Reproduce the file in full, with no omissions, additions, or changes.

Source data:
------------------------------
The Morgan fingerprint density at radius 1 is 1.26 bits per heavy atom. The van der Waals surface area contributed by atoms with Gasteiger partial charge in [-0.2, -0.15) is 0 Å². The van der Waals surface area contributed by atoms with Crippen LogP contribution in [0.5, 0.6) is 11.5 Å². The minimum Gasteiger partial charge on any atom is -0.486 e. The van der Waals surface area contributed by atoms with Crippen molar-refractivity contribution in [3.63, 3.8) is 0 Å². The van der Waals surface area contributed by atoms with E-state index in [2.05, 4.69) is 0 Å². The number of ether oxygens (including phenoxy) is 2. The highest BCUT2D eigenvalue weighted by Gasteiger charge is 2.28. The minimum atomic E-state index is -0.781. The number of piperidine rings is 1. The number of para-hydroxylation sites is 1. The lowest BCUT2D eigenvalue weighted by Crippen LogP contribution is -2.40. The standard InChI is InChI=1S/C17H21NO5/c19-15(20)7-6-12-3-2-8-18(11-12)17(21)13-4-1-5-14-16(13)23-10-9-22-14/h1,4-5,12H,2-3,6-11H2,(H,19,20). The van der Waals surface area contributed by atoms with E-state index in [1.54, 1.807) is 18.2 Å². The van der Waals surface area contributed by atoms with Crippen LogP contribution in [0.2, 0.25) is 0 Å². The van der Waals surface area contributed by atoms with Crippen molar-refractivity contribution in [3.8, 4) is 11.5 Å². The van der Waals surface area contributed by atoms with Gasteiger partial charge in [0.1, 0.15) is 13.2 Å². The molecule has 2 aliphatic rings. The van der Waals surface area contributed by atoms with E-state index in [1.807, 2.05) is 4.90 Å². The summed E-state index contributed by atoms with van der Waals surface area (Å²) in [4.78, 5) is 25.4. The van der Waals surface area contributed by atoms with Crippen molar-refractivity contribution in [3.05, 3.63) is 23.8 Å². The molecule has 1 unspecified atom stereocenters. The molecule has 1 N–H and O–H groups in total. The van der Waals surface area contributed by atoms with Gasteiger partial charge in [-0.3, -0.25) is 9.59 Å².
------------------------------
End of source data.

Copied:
The Morgan fingerprint density at radius 1 is 1.26 bits per heavy atom. The van der Waals surface area contributed by atoms with Gasteiger partial charge in [-0.2, -0.15) is 0 Å². The van der Waals surface area contributed by atoms with Crippen LogP contribution in [0.5, 0.6) is 11.5 Å². The minimum Gasteiger partial charge on any atom is -0.486 e. The van der Waals surface area contributed by atoms with Crippen molar-refractivity contribution in [3.63, 3.8) is 0 Å². The van der Waals surface area contributed by atoms with E-state index in [2.05, 4.69) is 0 Å². The number of ether oxygens (including phenoxy) is 2. The highest BCUT2D eigenvalue weighted by Gasteiger charge is 2.28. The minimum atomic E-state index is -0.781. The number of piperidine rings is 1. The number of para-hydroxylation sites is 1. The lowest BCUT2D eigenvalue weighted by Crippen LogP contribution is -2.40. The standard InChI is InChI=1S/C17H21NO5/c19-15(20)7-6-12-3-2-8-18(11-12)17(21)13-4-1-5-14-16(13)23-10-9-22-14/h1,4-5,12H,2-3,6-11H2,(H,19,20). The van der Waals surface area contributed by atoms with E-state index in [1.54, 1.807) is 18.2 Å². The van der Waals surface area contributed by atoms with Crippen LogP contribution in [0.2, 0.25) is 0 Å². The van der Waals surface area contributed by atoms with Crippen molar-refractivity contribution in [3.8, 4) is 11.5 Å². The van der Waals surface area contributed by atoms with Gasteiger partial charge in [0.1, 0.15) is 13.2 Å². The molecule has 2 aliphatic rings. The van der Waals surface area contributed by atoms with E-state index in [1.807, 2.05) is 4.90 Å². The summed E-state index contributed by atoms with van der Waals surface area (Å²) in [4.78, 5) is 25.4. The van der Waals surface area contributed by atoms with Crippen molar-refractivity contribution in [3.05, 3.63) is 23.8 Å². The molecule has 1 unspecified atom stereocenters. The molecule has 1 N–H and O–H groups in total. The van der Waals surface area contributed by atoms with Gasteiger partial charge in [-0.3, -0.25) is 9.59 Å².